There’s a good chance you’re coming from another programming language while reading this and if that’s true, it must be explicitly said:

Go does not support Object-Oriented Programming (OOP). Sorry not sorry ๐Ÿ™ƒ I say that because it has been stated (and argued ๐Ÿ˜‚)

time - and - time - again

That inheritance belongs in the bin ๐Ÿ—‘๏ธ Now don’t get me wrong

  • Abstraction? โœ… We got that
  • Polymorphism? โœ… We got that
  • Encapsulation? โœ… We got that
  • Inheritance? โŒ ๐Ÿ™… No we have something better – Composition

Many principles that make OOP are great ๐Ÿ˜๐Ÿ‘ and just because your language supports Inheritance, doesn’t mean you have to use it. It’s just the glaring fault that inheritance brings. Much like a chair ๐Ÿช‘ That has a half broken leg. Are you going to sit on it? ๐Ÿ˜ But that’s OK, because Go does better! We don’t have to look into the future ๐Ÿ”ฎ, we don’t have to break encapsulation and we don’t have to share unnecessary state or methods ๐Ÿ˜ฌ And better yet! We get to have our cake๐Ÿฐ and eat it too because if you are familiar with OOP, the style can be mimicked in Go. So don’t fret my OOP friends you are welcome and have a place here ๐Ÿฅฐ and the first step is introducing methods.

Speaking of methods, what is a method? ๐Ÿค” If you’re brand new to programming, Welcome! ๐Ÿ‘‹๐Ÿ˜ I hope you have as much fun as I do engineering solutions to my clients problems (that client sometimes being myself ๐Ÿ˜‚). Now back to the question.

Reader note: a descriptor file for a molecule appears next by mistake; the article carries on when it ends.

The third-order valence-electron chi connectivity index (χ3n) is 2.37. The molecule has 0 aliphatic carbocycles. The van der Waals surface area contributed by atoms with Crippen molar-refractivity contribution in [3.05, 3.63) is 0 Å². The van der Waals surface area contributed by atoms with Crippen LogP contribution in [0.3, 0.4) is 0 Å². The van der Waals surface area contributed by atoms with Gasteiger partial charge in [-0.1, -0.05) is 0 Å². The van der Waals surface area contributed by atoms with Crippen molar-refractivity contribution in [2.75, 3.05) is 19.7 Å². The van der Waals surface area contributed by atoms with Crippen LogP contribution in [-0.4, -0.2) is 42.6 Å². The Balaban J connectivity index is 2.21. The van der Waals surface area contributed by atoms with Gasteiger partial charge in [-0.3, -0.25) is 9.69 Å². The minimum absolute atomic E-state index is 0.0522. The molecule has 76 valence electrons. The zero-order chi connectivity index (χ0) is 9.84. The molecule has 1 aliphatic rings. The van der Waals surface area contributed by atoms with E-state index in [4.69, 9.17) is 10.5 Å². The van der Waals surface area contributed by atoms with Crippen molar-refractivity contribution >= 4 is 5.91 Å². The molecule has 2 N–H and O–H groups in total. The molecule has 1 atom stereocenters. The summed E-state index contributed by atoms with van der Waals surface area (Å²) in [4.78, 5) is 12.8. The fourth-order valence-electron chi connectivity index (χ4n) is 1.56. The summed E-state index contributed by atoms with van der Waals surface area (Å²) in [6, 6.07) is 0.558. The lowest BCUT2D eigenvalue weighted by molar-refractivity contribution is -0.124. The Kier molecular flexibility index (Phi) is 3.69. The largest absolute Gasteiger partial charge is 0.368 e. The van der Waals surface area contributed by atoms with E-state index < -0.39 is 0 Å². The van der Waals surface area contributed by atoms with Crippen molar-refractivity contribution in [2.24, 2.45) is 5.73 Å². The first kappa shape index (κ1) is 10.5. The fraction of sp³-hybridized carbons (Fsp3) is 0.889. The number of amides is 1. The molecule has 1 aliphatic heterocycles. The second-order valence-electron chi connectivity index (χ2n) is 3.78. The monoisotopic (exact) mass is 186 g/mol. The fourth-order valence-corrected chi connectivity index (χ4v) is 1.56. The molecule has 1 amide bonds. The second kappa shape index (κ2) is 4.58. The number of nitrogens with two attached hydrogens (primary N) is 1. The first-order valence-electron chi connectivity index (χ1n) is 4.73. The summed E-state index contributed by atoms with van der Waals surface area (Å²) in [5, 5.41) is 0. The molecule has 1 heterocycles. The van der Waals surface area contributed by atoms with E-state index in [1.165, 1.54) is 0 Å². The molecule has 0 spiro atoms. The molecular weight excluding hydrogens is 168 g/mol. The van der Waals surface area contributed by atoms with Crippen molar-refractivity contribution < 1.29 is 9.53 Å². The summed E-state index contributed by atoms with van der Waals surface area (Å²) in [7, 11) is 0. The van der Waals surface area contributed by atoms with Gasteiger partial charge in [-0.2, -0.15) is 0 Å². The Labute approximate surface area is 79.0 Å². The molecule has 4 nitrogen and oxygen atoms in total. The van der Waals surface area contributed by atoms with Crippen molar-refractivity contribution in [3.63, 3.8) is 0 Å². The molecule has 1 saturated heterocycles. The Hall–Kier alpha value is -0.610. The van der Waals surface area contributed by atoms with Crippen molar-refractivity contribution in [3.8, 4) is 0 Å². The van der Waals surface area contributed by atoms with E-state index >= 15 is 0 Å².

What’s a method? A method is identical to a function. It just changes the star of the show ๐ŸŒŸ to the struct that you pass in. Functional programming revolves around inputs going to outputs and chaining ๐Ÿ”—๐Ÿ”—๐Ÿ”—๐Ÿ”— them together. Where as OOP revolves around a struct, in the case of Go, and updating the fields (also known as updating encapsulated state) of that struct while having inputs interact with it; there may or may not be an output.


Let’s make our directory method and the files we want inside of that directory example_test.go method.go

mkdir method
touch method/example_test.go method/method.go

Now let’s open up method.go and for the very first line we’ll add

package method

Next for example_test.go for the very first line we’ll add

package method_test

We can import basics/method into cmd/main.go and run functions from there with go run cmd/main.go and also to run our example_test.go ๐Ÿ‘ we use go test method/example_test.go in the commandline.

Initial Setup

All of our examples will fail until we do the last part so hold on to your britches partner ๐Ÿค  or run them in the meantime and see what output it expects in comparison to what we will write for each of our tests. It’ll be ๐Ÿ good learning ๐Ÿ˜„

Now we’re going to use a Gopher as a struct like we did in the previous lesson on structs and we’ll create a constructor just the same. Using idiomatic Go naming conventions by calling it New as we already learned about.

Coding Time!


type Gopher struct {
	name      string
	isCoding  bool
	favNumber int

// New returns a constructed Gopher of the given values.
func New(name string, isCoding bool, favNumber int) *Gopher {
	return &Gopher{name: name, isCoding: isCoding, favNumber: favNumber}


func ExampleNew() {
	g := method.New("Ghidra", false, 0xBEEF)
	// Output: Hi! I'm Ghidra and my favorite number is 48879

Pointer Receiver ๐Ÿ†š Value Receiver

Now on to the meat ๐Ÿฅฉ and ๐Ÿฅ” potatoes of this lesson. Methods! There are two types of methods:

  1. Pointer Receiver Methods
  2. Value Receiver Methods